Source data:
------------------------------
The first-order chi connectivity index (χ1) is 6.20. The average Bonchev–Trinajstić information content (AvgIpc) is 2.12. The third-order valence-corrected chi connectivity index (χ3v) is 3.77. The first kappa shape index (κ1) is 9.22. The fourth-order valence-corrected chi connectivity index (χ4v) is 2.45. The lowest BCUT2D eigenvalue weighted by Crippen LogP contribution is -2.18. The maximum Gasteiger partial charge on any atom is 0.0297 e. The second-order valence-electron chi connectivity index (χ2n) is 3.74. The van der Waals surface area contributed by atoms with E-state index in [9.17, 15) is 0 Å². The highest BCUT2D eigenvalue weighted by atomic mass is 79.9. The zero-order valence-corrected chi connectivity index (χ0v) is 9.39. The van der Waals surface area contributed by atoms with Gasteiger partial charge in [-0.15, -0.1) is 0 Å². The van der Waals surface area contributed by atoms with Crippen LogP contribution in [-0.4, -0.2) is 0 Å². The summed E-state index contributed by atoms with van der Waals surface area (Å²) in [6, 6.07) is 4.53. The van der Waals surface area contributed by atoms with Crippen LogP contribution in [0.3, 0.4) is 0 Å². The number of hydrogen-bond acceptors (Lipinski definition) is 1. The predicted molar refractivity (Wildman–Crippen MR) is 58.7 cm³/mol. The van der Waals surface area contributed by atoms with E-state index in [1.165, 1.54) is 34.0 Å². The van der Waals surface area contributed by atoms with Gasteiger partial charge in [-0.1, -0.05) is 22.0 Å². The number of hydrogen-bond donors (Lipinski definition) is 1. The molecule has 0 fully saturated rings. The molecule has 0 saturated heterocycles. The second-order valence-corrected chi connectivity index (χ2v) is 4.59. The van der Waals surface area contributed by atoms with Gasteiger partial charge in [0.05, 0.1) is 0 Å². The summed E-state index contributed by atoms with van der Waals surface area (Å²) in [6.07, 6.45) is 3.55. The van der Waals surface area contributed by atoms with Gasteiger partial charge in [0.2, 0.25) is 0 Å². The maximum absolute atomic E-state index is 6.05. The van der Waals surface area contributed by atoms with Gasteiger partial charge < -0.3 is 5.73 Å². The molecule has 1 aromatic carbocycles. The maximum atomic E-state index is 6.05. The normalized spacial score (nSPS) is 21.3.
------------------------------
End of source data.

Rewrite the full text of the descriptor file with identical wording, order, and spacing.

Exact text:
The first-order chi connectivity index (χ1) is 6.20. The average Bonchev–Trinajstić information content (AvgIpc) is 2.12. The third-order valence-corrected chi connectivity index (χ3v) is 3.77. The first kappa shape index (κ1) is 9.22. The fourth-order valence-corrected chi connectivity index (χ4v) is 2.45. The lowest BCUT2D eigenvalue weighted by Crippen LogP contribution is -2.18. The maximum Gasteiger partial charge on any atom is 0.0297 e. The second-order valence-electron chi connectivity index (χ2n) is 3.74. The van der Waals surface area contributed by atoms with E-state index in [9.17, 15) is 0 Å². The highest BCUT2D eigenvalue weighted by atomic mass is 79.9. The zero-order valence-corrected chi connectivity index (χ0v) is 9.39. The van der Waals surface area contributed by atoms with Gasteiger partial charge in [-0.15, -0.1) is 0 Å². The van der Waals surface area contributed by atoms with Crippen LogP contribution in [-0.4, -0.2) is 0 Å². The summed E-state index contributed by atoms with van der Waals surface area (Å²) in [6, 6.07) is 4.53. The van der Waals surface area contributed by atoms with Crippen LogP contribution in [0.3, 0.4) is 0 Å². The number of hydrogen-bond acceptors (Lipinski definition) is 1. The predicted molar refractivity (Wildman–Crippen MR) is 58.7 cm³/mol. The van der Waals surface area contributed by atoms with E-state index in [1.165, 1.54) is 34.0 Å². The van der Waals surface area contributed by atoms with Gasteiger partial charge in [-0.1, -0.05) is 22.0 Å². The number of hydrogen-bond donors (Lipinski definition) is 1. The molecule has 0 fully saturated rings. The molecule has 0 saturated heterocycles. The second-order valence-corrected chi connectivity index (χ2v) is 4.59. The van der Waals surface area contributed by atoms with Gasteiger partial charge in [0.05, 0.1) is 0 Å². The summed E-state index contributed by atoms with van der Waals surface area (Å²) in [6.07, 6.45) is 3.55. The van der Waals surface area contributed by atoms with Gasteiger partial charge in [0.2, 0.25) is 0 Å². The maximum absolute atomic E-state index is 6.05. The van der Waals surface area contributed by atoms with Gasteiger partial charge < -0.3 is 5.73 Å². The molecule has 1 aromatic carbocycles. The maximum atomic E-state index is 6.05. The normalized spacial score (nSPS) is 21.3.